Ande Schurr suggests a way to break bad business habits by trialling a trick he learnt in a book about monks and Ferraris.
"When we use positive pressure to make the changes we need, we give ourselves a decent chance to achieve it."
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I wrote this post for myself as much as anyway wanting to change a habit, learn a new skill or achieve a goal.
What is the difference between business and pleasure? It's simple of course - one we have to do, the other we want to do.
It got me thinking about how we can make business more pleasurable. I'm not talking about changing our jobs, because that is not always possible given our need for cash-flow, but rather can we make business more exciting and engaging so we look forward to it.
I think that is very possible. The way to do this is to treat the business like an excuse to learn whatever you want to on a technical, creative or even physical level.
The effort required to change even the smallest habits is very great. You will attest, I'm sure, to the difficulty in changing diet, exercise or study habits. Perhaps you try it for one week and then resort back to how it was. I think I've located the problem: we are not applying to ourselves the right kind of pressure, if any, to keep our word and change.
There is a best-selling story - The Monk Who Sold His Ferrari - that gives the example of a hidden community of sages in the Himalayas who are seeking perfection. They too know how difficult it is to change, so they use the positive pressure of their peers to encourage the change they need. They would declare to each other that if they did not follow through on their commitment to get up early to exercise (a new habit) or learn a certain skill by a set period then they would go down to the icy waterfall and stand under it until their arms and legs went numb.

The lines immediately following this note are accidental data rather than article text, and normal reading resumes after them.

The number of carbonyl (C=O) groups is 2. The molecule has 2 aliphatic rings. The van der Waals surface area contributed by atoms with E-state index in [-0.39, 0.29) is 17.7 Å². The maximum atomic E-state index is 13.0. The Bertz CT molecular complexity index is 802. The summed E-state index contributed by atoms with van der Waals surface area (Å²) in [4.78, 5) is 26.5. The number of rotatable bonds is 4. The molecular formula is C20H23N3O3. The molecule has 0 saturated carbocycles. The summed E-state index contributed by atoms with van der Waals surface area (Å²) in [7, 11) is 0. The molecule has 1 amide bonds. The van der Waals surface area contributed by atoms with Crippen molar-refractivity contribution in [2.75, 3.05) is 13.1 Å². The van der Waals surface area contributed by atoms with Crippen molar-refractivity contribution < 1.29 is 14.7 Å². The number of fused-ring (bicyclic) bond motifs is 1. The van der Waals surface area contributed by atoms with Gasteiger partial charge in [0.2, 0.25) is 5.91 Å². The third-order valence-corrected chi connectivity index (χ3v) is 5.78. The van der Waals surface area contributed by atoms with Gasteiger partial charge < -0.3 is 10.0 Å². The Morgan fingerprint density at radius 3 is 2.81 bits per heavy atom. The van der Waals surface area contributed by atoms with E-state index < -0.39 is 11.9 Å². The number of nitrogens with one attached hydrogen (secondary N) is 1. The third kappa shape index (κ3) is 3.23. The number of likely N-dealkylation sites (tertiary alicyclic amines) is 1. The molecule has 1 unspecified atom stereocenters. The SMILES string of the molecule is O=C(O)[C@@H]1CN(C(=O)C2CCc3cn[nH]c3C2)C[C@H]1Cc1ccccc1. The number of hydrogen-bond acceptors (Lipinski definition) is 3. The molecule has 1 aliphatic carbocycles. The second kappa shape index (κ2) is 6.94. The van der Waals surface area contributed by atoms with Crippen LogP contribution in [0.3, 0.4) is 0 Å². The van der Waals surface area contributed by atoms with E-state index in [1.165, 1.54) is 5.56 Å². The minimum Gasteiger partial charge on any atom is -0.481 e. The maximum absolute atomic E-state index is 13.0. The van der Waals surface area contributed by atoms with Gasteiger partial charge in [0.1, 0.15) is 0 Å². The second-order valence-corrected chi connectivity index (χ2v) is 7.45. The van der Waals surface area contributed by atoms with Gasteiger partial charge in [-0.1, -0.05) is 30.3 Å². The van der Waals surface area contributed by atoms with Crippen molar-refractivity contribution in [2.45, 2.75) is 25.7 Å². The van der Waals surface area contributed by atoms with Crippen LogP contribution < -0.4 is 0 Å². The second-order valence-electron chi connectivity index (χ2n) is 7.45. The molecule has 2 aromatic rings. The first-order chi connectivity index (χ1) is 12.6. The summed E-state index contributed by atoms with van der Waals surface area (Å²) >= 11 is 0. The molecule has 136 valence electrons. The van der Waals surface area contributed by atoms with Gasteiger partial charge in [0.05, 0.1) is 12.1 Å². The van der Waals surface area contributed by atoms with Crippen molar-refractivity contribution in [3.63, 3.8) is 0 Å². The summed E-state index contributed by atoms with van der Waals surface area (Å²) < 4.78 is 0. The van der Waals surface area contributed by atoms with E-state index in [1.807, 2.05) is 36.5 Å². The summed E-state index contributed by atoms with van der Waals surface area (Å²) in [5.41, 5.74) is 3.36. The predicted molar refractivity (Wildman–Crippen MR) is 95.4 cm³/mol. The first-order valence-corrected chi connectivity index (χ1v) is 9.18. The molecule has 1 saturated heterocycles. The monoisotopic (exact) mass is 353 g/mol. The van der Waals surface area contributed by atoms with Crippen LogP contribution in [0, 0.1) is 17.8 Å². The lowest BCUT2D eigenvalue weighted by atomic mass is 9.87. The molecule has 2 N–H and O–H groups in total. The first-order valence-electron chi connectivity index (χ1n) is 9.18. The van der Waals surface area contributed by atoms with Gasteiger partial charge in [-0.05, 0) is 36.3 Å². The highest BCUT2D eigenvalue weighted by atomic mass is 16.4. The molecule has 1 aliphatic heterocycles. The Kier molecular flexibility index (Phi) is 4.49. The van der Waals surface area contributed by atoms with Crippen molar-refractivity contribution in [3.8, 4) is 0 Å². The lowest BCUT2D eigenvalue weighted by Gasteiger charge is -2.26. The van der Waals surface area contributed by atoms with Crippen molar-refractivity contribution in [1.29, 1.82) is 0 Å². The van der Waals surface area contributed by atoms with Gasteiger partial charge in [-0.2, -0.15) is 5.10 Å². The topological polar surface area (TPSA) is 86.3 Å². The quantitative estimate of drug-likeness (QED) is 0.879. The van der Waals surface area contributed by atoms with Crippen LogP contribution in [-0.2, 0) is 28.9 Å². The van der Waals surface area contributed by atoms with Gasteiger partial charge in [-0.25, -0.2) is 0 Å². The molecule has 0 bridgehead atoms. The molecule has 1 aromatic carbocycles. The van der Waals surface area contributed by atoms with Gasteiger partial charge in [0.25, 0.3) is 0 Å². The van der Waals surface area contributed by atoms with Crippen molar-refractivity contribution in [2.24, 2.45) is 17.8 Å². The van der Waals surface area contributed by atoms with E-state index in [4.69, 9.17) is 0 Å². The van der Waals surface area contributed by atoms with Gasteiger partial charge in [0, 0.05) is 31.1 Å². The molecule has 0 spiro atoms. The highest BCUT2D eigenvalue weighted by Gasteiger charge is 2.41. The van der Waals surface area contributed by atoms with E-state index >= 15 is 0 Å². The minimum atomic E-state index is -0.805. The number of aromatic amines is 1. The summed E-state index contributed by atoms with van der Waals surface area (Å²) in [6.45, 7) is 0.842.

Wow! What an extreme example yet it perfectly illustrates how seriously we need to take our development. I thought about how I might apply this to my life. As you may know, I'm a sound recordist which means I haven't really given cameras much of a look, except to see how they interact with my sound gear, yet I actually enjoy the creative side of finding a nice frame and feel I've become overly technical-minded with my sound! So my goal is to learn inside out my new Canon 550D DSLR camera by March 14. I told my friend that if I don't know every function and answer any technical question (about the use of the camera) I will do 100 proper press-ups in the middle of Queen St without resting. He said that he would be there filming it on my camera! There is no way I can do that many press-ups without collapsing, so I have a lot of pressure to get my skills up to shape!
How much 'stick' can you take before it gets too much? I am hoping that when we use positive pressure to make the changes we need, we give ourselves a decent chance to achieve it. There can be only so many times you will tell a friend you will give up smoking, for example, before they stop taking you seriously. But the person who really wants to achieve a goal or break a habit will use their friends in this 'positive pressure' way to force them to keep their word.
I invite you to leave a comment below about a small goal that you want to achieve, or habit you want to break, within a strict due date. Then set yourself a punishment if you fail to keep the habit, and use the pressure of your friends and our community on The Big Idea to help you keep it.
Let's attack our very human lethargy, apathy and unwillingness to progress by drawing on our friends in this constructive way.